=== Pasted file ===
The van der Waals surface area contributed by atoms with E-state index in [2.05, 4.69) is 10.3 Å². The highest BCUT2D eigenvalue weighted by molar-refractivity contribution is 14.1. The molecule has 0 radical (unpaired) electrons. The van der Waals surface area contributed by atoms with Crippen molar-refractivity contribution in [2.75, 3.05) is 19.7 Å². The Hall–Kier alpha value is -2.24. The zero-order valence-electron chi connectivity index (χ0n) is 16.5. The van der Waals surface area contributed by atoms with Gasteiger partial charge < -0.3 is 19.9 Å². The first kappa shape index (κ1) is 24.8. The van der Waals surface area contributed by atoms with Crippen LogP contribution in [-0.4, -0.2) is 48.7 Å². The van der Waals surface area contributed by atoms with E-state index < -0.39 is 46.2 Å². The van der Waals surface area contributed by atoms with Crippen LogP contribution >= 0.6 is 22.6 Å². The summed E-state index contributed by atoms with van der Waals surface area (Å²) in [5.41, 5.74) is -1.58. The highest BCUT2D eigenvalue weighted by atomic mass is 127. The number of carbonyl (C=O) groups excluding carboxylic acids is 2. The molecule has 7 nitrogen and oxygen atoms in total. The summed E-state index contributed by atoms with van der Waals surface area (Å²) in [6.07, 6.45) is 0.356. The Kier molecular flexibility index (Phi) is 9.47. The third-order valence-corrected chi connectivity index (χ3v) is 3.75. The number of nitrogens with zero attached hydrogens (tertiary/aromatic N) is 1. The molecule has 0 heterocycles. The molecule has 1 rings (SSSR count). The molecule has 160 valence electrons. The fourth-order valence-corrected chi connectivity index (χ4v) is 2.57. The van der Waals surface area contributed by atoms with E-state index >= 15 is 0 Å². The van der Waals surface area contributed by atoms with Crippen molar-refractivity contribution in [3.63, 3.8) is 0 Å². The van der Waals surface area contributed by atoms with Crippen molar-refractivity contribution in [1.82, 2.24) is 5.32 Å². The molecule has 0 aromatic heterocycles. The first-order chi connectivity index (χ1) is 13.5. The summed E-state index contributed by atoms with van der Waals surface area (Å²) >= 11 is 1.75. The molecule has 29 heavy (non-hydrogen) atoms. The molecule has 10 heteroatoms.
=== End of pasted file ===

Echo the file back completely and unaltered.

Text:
The van der Waals surface area contributed by atoms with E-state index in [2.05, 4.69) is 10.3 Å². The highest BCUT2D eigenvalue weighted by molar-refractivity contribution is 14.1. The molecule has 0 radical (unpaired) electrons. The van der Waals surface area contributed by atoms with Crippen molar-refractivity contribution in [2.75, 3.05) is 19.7 Å². The Hall–Kier alpha value is -2.24. The zero-order valence-electron chi connectivity index (χ0n) is 16.5. The van der Waals surface area contributed by atoms with Gasteiger partial charge < -0.3 is 19.9 Å². The first kappa shape index (κ1) is 24.8. The van der Waals surface area contributed by atoms with Crippen LogP contribution in [-0.4, -0.2) is 48.7 Å². The van der Waals surface area contributed by atoms with E-state index < -0.39 is 46.2 Å². The van der Waals surface area contributed by atoms with Crippen LogP contribution >= 0.6 is 22.6 Å². The summed E-state index contributed by atoms with van der Waals surface area (Å²) in [5.41, 5.74) is -1.58. The highest BCUT2D eigenvalue weighted by atomic mass is 127. The number of carbonyl (C=O) groups excluding carboxylic acids is 2. The molecule has 7 nitrogen and oxygen atoms in total. The summed E-state index contributed by atoms with van der Waals surface area (Å²) in [6.07, 6.45) is 0.356. The Kier molecular flexibility index (Phi) is 9.47. The third-order valence-corrected chi connectivity index (χ3v) is 3.75. The number of nitrogens with zero attached hydrogens (tertiary/aromatic N) is 1. The molecule has 0 heterocycles. The molecule has 1 rings (SSSR count). The molecule has 160 valence electrons. The fourth-order valence-corrected chi connectivity index (χ4v) is 2.57. The van der Waals surface area contributed by atoms with E-state index >= 15 is 0 Å². The van der Waals surface area contributed by atoms with Crippen molar-refractivity contribution in [3.63, 3.8) is 0 Å². The van der Waals surface area contributed by atoms with Crippen molar-refractivity contribution in [1.82, 2.24) is 5.32 Å². The molecule has 0 aromatic heterocycles. The first-order chi connectivity index (χ1) is 13.5. The summed E-state index contributed by atoms with van der Waals surface area (Å²) >= 11 is 1.75. The molecule has 29 heavy (non-hydrogen) atoms. The molecule has 10 heteroatoms.